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featured guest
 Dan Stein

Border Talk Discussion - Join one now
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6 Questions Your Questions >

P.O.V. kicked off the discussion by asking Dan 6 initial questions, the same 6 we are asking all the featured guests.

P.O.V.: In your work, you consider the notion of 'borders.' What is a border to you?

Dan: A border is a basic unit of understanding around which all human and natural activities are organized. Borders are fundamental to our perceptions, framing our understanding to enable us to interact with our world. They allow the survival of all individuals, families, groups, tribes and nations. They permit diversity to exist (otherwise every place would feel the same). Borders create variety and interest. As far as nations go, borders frame a people bounded by a common history, culture, language and tradition fulfilled by a common sense of purpose, duty and destiny. Borders are a necessary part of human existence, and on a practical level, effective democratic self-governance. In immigrating internationally, some people try to "cut and run," crossing borders rather than working to improve their situations at home. Ironically, those factors that might attract someone to cross a border illegally are often attributes made possible only by the very existence of the borders themselves.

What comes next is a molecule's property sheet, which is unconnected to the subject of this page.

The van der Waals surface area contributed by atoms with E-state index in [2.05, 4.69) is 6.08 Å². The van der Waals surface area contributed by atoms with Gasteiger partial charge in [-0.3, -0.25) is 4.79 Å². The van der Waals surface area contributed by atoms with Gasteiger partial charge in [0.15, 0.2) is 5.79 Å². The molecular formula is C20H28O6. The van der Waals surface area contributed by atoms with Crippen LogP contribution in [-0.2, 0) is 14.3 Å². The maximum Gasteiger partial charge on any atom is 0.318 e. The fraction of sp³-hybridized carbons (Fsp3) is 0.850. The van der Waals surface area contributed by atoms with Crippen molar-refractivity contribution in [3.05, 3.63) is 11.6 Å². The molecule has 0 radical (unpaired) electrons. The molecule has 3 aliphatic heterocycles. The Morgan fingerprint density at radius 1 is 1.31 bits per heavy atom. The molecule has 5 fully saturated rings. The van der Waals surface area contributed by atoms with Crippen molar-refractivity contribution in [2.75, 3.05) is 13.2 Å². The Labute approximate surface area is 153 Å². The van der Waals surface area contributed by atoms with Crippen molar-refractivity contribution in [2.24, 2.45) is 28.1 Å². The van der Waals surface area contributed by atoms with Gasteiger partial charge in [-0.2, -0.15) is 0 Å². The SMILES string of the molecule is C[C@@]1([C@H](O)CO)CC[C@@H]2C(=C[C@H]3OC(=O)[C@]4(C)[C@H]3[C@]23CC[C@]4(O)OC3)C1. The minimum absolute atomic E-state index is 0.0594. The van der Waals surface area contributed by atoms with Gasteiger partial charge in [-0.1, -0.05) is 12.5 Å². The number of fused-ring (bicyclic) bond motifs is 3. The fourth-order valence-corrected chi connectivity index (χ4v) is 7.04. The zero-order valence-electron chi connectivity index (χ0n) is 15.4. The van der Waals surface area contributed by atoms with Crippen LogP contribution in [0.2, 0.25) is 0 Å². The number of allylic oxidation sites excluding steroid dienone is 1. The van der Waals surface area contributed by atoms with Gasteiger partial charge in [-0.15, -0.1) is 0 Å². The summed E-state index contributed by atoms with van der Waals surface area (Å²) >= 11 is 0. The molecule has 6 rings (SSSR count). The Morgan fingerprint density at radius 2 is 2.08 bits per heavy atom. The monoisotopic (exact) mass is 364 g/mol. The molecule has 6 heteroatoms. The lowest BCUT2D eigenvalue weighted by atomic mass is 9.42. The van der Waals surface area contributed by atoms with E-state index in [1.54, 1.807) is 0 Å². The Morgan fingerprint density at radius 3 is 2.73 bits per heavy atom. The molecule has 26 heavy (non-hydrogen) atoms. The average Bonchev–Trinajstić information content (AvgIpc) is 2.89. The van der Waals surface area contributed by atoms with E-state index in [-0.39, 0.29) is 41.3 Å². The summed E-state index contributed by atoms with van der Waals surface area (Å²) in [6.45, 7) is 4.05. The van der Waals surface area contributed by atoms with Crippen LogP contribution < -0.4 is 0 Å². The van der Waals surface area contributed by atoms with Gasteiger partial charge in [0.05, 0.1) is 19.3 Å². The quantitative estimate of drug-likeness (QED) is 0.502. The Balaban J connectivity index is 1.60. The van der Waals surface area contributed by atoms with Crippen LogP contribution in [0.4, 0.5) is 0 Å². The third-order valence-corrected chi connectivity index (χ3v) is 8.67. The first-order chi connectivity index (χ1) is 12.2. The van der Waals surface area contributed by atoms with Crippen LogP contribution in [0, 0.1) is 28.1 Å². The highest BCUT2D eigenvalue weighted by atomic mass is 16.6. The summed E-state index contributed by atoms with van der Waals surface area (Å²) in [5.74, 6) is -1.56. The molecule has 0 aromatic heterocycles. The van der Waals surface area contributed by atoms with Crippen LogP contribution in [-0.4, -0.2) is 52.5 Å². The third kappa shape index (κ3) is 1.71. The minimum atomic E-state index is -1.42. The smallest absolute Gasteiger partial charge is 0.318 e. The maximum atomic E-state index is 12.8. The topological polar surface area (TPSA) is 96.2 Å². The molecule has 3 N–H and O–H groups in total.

P.O.V.: What's an important border that you've crossed in your life?

Dan: In 1978 I passed through Checkpoint Charlie, a famous official border crossing station between West and Soviet-controlled East Berlin — demonstrating a stark contrast between two ways of life, two political philosophies and two views of personal freedom. The transition was stark. That's when I realized that people will hate borders when borders are used either as prisons to keep people inside an area against their will, or — more commonly — when they feel they have nothing of value (geographically, culturally, historically or financially) to lose by their abolition.